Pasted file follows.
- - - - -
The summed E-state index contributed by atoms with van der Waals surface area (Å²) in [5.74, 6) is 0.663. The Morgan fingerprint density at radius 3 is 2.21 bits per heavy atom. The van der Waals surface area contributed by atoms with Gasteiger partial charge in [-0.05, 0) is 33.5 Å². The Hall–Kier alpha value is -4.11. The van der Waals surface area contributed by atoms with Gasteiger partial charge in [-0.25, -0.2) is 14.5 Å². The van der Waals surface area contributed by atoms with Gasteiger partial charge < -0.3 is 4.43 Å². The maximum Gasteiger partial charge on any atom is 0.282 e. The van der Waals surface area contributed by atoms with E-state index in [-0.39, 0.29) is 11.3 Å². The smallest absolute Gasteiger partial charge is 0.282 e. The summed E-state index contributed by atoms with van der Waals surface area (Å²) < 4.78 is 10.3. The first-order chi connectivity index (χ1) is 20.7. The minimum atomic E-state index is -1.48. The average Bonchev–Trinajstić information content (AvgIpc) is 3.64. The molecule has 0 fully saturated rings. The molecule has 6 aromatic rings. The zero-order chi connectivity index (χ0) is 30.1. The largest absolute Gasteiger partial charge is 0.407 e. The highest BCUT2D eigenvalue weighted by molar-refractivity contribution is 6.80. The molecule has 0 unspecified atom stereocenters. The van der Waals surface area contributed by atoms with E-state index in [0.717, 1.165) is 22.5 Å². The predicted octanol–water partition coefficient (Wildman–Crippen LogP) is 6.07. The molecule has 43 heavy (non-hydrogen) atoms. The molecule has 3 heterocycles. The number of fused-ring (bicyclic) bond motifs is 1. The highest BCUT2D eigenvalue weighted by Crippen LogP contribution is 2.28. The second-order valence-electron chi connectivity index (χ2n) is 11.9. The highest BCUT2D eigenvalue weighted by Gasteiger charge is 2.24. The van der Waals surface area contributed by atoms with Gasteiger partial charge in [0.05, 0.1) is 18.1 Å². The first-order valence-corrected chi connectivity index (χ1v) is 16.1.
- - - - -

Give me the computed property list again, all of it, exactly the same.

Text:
The summed E-state index contributed by atoms with van der Waals surface area (Å²) in [5.74, 6) is 0.663. The Morgan fingerprint density at radius 3 is 2.21 bits per heavy atom. The van der Waals surface area contributed by atoms with Gasteiger partial charge in [-0.05, 0) is 33.5 Å². The Hall–Kier alpha value is -4.11. The van der Waals surface area contributed by atoms with Gasteiger partial charge in [-0.25, -0.2) is 14.5 Å². The van der Waals surface area contributed by atoms with Gasteiger partial charge < -0.3 is 4.43 Å². The maximum Gasteiger partial charge on any atom is 0.282 e. The van der Waals surface area contributed by atoms with E-state index in [-0.39, 0.29) is 11.3 Å². The smallest absolute Gasteiger partial charge is 0.282 e. The summed E-state index contributed by atoms with van der Waals surface area (Å²) < 4.78 is 10.3. The first-order chi connectivity index (χ1) is 20.7. The minimum atomic E-state index is -1.48. The average Bonchev–Trinajstić information content (AvgIpc) is 3.64. The molecule has 0 fully saturated rings. The molecule has 6 aromatic rings. The zero-order chi connectivity index (χ0) is 30.1. The largest absolute Gasteiger partial charge is 0.407 e. The highest BCUT2D eigenvalue weighted by molar-refractivity contribution is 6.80. The molecule has 0 unspecified atom stereocenters. The van der Waals surface area contributed by atoms with E-state index in [0.717, 1.165) is 22.5 Å². The predicted octanol–water partition coefficient (Wildman–Crippen LogP) is 6.07. The molecule has 43 heavy (non-hydrogen) atoms. The molecule has 3 heterocycles. The number of fused-ring (bicyclic) bond motifs is 1. The highest BCUT2D eigenvalue weighted by Crippen LogP contribution is 2.28. The second-order valence-electron chi connectivity index (χ2n) is 11.9. The highest BCUT2D eigenvalue weighted by Gasteiger charge is 2.24. The van der Waals surface area contributed by atoms with Gasteiger partial charge in [0.05, 0.1) is 18.1 Å². The first-order valence-corrected chi connectivity index (χ1v) is 16.1.